July 19, 2006 |
The Othello being presented at the Pennsylvania Shakespeare Festival is everything you want in Othello - and everything a Shakespeare festival should be able to give you. It's sexy, and laced with a sense of dread, and the Bard's passionate script rolls easily through the theater at DeSales University, near Quakertown. Just about everything in Fontaine Syer's production comes without asking an audience to work along, which says to me that it was painstakingly assembled. All the more exciting, then, that this is not messed-with Shakespeare; it's still set in Venice and on Crete, and no one tries to play Othello in 21st-century clothing or make any posthumous points for the author.
October 9, 2002 |
In the rogues' gallery of Shakespeare's villains, Iago stands apart. When measured against such unredeemed and unconscionable vileness, Richard III comes across as merely ambitious and Lady Macbeth seems a veritable Mother Teresa. Iago not only oversees the action of Othello. He can quite easily overwhelm it with his manipulation and malice, and he presents a director and his cast with both a problem of balance and an opportunity. For, as Harold Bloom remarks in Shakespeare: The Invention of the Human, this is "Othello's tragedy but Iago's play.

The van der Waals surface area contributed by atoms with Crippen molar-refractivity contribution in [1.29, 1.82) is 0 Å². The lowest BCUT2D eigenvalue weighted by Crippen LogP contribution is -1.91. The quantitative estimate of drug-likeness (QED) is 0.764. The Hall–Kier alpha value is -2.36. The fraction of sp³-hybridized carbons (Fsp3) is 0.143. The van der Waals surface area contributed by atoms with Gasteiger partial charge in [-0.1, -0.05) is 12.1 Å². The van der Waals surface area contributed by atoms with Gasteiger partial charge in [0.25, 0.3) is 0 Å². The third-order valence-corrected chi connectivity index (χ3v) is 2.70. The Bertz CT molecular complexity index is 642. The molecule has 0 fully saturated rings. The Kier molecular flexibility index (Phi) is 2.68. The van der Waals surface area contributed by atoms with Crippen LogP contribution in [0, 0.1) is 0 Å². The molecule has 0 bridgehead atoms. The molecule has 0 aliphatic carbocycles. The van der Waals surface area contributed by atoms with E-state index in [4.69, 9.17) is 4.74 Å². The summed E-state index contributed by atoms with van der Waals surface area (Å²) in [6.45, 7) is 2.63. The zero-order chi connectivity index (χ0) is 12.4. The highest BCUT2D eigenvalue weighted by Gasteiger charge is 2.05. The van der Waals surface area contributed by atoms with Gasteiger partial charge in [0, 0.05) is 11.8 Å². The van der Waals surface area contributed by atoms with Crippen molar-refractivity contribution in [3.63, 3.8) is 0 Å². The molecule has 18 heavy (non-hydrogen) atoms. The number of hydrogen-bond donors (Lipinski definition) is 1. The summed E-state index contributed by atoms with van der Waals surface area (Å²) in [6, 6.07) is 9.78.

August 31, 2001 |
After sitting on a shelf for nearly two years and changing distributors in the process, O - director Tim Blake Nelson's modern-day reworking of Shakespeare's Othello - finally arrives in theaters: ambitious, provocative, and a little labored. Disney-owned Miramax, which was originally going to release the film in the fall of 1999, chickened out after the Columbine High School killings - fearing that this story of prep-school murder and sexual and racial rage would be perceived as exploitative and in plain old bad taste.